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Botanical name(s):

True kelps belong to the genus laminaria, family Laminariaceae. Giant kelps belong to the genus macrocystis, family Lessoniaceae. Bladder kelps belong to the genus nereocystis, family Lessoniaceae.

Other name(s):


General description

Kelp is a common name for leafy algae or seaweed.

Kelp needs sunlight as an energy source. It also needs a hard surface (not sand) on which to grow. Kelp grows quickly. In fact, giant kelp is one of the world's fastest growing plants. It grows as much as 300 feet (100 meters) in a single year.

Kelp contains iodine. This provides the trace element for your thyroid hormone.

Medically valid uses

Kelp is a food staple. It’s also used to make a group of compounds called alginates. These include carrageenan. Alginates are used in the food industry to stabilize and improve the textures of foods. These include ice cream and chocolate milk. The thick, smooth feel of chocolate milk is made by adding alginates. They’re also used in toothpaste and cosmetics.

Kelp is also used as soil conditioners. It adds organic material to poor soils.

As a supplement, kelp is used as a natural source of iodine. However, the average laminaria-based supplement might contain large amounts of iodine. This can cause decreased thyroid function (hypothyroidism) or increased thyroid function (hyperthyroidism). If you already have hyperthyroidism, it can make your condition worse.  Some supplements may also contain arsenic. There isn’t enough information to know if kelp supplements are safe.

Unsubstantiated claims

Please note that this section reports on claims that have not yet been substantiated through studies.

Kelp may improve sensory receptors. It may also promote healthy nails and blood vessels, aid in digestion, and ease constipation. It may also reduce hair loss and helps with weight management. Kelp is also said to treat gastrointestinal ulcers. It’s also claimed to reduce the risk of breast cancer.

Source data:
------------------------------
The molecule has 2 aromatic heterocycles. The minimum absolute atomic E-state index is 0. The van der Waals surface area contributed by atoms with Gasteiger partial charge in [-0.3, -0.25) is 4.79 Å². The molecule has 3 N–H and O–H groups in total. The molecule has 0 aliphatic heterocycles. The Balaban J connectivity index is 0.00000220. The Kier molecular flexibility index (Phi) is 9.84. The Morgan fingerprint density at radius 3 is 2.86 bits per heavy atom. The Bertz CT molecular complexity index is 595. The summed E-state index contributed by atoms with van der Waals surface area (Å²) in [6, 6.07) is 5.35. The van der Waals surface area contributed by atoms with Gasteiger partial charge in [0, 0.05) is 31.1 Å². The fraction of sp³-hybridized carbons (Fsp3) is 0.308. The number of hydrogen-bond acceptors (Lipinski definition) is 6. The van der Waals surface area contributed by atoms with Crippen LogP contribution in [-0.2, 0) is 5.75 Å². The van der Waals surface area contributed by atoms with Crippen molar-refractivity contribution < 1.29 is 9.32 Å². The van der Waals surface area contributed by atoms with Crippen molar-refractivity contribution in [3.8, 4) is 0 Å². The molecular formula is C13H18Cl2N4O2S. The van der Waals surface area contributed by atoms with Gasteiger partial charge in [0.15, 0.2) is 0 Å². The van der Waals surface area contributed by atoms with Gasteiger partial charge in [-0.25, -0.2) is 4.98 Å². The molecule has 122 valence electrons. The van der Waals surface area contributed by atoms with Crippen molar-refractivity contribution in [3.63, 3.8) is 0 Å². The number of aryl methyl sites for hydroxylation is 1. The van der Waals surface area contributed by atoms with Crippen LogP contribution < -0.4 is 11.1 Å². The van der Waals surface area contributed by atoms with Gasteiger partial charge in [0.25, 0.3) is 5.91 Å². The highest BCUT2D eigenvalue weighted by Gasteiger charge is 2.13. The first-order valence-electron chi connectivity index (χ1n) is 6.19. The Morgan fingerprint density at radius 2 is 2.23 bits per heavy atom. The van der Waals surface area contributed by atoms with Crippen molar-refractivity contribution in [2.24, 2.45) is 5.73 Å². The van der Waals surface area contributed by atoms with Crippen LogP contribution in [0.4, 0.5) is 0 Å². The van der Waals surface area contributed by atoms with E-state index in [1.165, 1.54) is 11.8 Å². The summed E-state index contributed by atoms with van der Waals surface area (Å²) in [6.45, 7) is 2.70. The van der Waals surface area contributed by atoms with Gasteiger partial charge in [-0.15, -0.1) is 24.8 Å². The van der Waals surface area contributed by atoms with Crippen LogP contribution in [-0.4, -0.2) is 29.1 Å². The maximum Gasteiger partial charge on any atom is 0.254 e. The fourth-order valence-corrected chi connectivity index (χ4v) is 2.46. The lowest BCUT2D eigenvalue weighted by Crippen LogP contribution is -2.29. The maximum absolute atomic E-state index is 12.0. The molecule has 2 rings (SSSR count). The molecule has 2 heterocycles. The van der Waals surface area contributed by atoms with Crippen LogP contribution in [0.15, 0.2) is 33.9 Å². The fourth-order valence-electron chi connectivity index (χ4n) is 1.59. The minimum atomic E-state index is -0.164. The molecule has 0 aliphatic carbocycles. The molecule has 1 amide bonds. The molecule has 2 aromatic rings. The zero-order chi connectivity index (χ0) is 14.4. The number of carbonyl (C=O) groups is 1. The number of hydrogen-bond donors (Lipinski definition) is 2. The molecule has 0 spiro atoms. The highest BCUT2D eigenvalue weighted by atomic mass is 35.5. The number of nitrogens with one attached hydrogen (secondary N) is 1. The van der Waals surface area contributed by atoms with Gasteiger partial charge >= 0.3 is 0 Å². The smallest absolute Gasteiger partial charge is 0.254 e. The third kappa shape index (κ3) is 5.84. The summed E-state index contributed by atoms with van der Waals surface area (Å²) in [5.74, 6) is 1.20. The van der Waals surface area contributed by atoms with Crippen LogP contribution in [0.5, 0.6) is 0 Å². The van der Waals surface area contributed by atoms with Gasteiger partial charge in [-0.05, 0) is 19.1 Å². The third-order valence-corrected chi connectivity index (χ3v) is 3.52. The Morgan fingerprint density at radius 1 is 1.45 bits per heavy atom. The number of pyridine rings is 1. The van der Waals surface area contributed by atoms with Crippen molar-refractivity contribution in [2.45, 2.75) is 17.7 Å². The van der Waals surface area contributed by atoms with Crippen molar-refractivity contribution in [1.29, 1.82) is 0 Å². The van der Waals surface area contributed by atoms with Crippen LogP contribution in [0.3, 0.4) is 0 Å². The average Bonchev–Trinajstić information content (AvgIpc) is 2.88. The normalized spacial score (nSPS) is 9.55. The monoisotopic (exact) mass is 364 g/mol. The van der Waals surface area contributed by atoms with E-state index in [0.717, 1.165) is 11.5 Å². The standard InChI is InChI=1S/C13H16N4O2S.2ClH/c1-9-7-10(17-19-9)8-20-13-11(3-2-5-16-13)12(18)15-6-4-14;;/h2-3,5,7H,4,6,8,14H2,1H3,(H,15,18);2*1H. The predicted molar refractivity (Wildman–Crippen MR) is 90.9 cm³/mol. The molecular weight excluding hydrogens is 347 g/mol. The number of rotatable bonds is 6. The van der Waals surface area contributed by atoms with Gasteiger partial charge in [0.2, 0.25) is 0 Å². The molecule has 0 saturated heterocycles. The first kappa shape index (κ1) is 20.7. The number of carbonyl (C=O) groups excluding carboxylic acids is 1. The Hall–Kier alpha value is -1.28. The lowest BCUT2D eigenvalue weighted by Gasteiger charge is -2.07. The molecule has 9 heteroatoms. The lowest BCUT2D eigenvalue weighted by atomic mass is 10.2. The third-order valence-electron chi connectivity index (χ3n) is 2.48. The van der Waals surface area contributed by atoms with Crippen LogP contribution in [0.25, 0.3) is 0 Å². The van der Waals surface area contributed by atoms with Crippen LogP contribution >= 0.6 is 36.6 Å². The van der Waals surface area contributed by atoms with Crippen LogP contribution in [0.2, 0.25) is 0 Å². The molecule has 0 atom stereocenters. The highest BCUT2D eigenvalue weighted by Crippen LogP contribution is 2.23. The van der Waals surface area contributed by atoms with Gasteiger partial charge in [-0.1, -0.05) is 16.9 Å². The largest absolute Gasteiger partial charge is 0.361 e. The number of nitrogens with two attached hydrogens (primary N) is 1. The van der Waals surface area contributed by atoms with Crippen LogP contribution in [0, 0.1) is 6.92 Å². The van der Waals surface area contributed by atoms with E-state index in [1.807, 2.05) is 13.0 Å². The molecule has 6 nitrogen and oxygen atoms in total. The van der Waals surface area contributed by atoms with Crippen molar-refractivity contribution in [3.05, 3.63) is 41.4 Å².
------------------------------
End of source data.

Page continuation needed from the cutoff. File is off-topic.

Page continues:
Dosing format

Kelp comes in powder and capsule form. Follow the instructions on the package for the correct dose.

Talk with your healthcare provider before taking any types of herbs.

Side effects, toxicity, and interactions

Both hyperthyroidism and hypothyroidism have been linked to excessive kelp intake. This is due to its concentration of iodine. Abnormal thyroid function has also been linked directly to excessive use of kelp supplements.

Kelp may contain harmful metals. These include cadmium, lead, aluminum, and other heavy metals. This is more likely if you eat a lot of kelp from areas of contaminated ocean water.

Women who are pregnant or breastfeeding shouldn’t use kelp supplements.

If you’re being treated for thyroid issues, you shouldn’t take kelp. You also shouldn’t use it if you take certain heart medicines.

If you need an X-ray with a contrast media, talk to your healthcare provider. You may have to stop taking kelp one month before your X-ray. You may not be allowed to take it again until the medium leaves your body.

Online Medical Reviewer: Poulson, Brittany, RD, CDE
Online Medical Reviewer: Wilkins, Joanna, R.D., C.D
Date Last Reviewed: 8/1/2016